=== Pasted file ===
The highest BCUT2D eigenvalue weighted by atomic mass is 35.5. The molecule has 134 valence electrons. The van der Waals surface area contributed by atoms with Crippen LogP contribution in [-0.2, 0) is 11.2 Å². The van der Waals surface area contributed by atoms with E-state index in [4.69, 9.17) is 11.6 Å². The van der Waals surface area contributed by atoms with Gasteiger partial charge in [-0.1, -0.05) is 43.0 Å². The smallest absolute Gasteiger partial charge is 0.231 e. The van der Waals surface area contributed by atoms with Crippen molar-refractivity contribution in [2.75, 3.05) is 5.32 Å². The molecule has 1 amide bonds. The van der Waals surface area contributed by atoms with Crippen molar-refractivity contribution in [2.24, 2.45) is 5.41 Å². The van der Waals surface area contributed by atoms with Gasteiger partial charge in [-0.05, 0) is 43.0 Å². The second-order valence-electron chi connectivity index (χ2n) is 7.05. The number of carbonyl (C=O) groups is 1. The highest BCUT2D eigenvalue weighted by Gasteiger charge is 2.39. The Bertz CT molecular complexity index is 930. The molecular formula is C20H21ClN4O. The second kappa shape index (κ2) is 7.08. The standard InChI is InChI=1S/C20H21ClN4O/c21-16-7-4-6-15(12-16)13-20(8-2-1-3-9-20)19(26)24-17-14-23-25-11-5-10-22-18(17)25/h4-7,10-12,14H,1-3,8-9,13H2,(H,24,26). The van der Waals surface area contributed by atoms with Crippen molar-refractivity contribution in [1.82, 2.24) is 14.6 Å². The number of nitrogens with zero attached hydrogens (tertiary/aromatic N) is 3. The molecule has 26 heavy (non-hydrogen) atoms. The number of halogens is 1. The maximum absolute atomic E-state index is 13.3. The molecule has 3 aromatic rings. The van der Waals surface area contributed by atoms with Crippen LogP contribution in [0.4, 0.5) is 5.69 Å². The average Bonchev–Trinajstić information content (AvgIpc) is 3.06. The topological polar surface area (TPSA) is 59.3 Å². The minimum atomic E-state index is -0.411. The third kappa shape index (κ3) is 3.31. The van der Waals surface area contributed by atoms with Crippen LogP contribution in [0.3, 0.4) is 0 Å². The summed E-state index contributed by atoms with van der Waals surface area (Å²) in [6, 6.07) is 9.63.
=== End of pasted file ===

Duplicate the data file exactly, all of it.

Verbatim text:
The highest BCUT2D eigenvalue weighted by atomic mass is 35.5. The molecule has 134 valence electrons. The van der Waals surface area contributed by atoms with Crippen LogP contribution in [-0.2, 0) is 11.2 Å². The van der Waals surface area contributed by atoms with E-state index in [4.69, 9.17) is 11.6 Å². The van der Waals surface area contributed by atoms with Gasteiger partial charge in [-0.1, -0.05) is 43.0 Å². The smallest absolute Gasteiger partial charge is 0.231 e. The van der Waals surface area contributed by atoms with Crippen molar-refractivity contribution in [2.75, 3.05) is 5.32 Å². The molecule has 1 amide bonds. The van der Waals surface area contributed by atoms with Crippen molar-refractivity contribution in [2.24, 2.45) is 5.41 Å². The van der Waals surface area contributed by atoms with Gasteiger partial charge in [-0.05, 0) is 43.0 Å². The second-order valence-electron chi connectivity index (χ2n) is 7.05. The number of carbonyl (C=O) groups is 1. The highest BCUT2D eigenvalue weighted by Gasteiger charge is 2.39. The Bertz CT molecular complexity index is 930. The molecular formula is C20H21ClN4O. The second kappa shape index (κ2) is 7.08. The standard InChI is InChI=1S/C20H21ClN4O/c21-16-7-4-6-15(12-16)13-20(8-2-1-3-9-20)19(26)24-17-14-23-25-11-5-10-22-18(17)25/h4-7,10-12,14H,1-3,8-9,13H2,(H,24,26). The van der Waals surface area contributed by atoms with Crippen molar-refractivity contribution in [1.82, 2.24) is 14.6 Å². The number of nitrogens with zero attached hydrogens (tertiary/aromatic N) is 3. The molecule has 26 heavy (non-hydrogen) atoms. The number of halogens is 1. The maximum absolute atomic E-state index is 13.3. The molecule has 3 aromatic rings. The van der Waals surface area contributed by atoms with Crippen LogP contribution in [0.4, 0.5) is 5.69 Å². The average Bonchev–Trinajstić information content (AvgIpc) is 3.06. The topological polar surface area (TPSA) is 59.3 Å². The minimum atomic E-state index is -0.411. The third kappa shape index (κ3) is 3.31. The van der Waals surface area contributed by atoms with Crippen LogP contribution in [0.3, 0.4) is 0 Å². The summed E-state index contributed by atoms with van der Waals surface area (Å²) in [6, 6.07) is 9.63.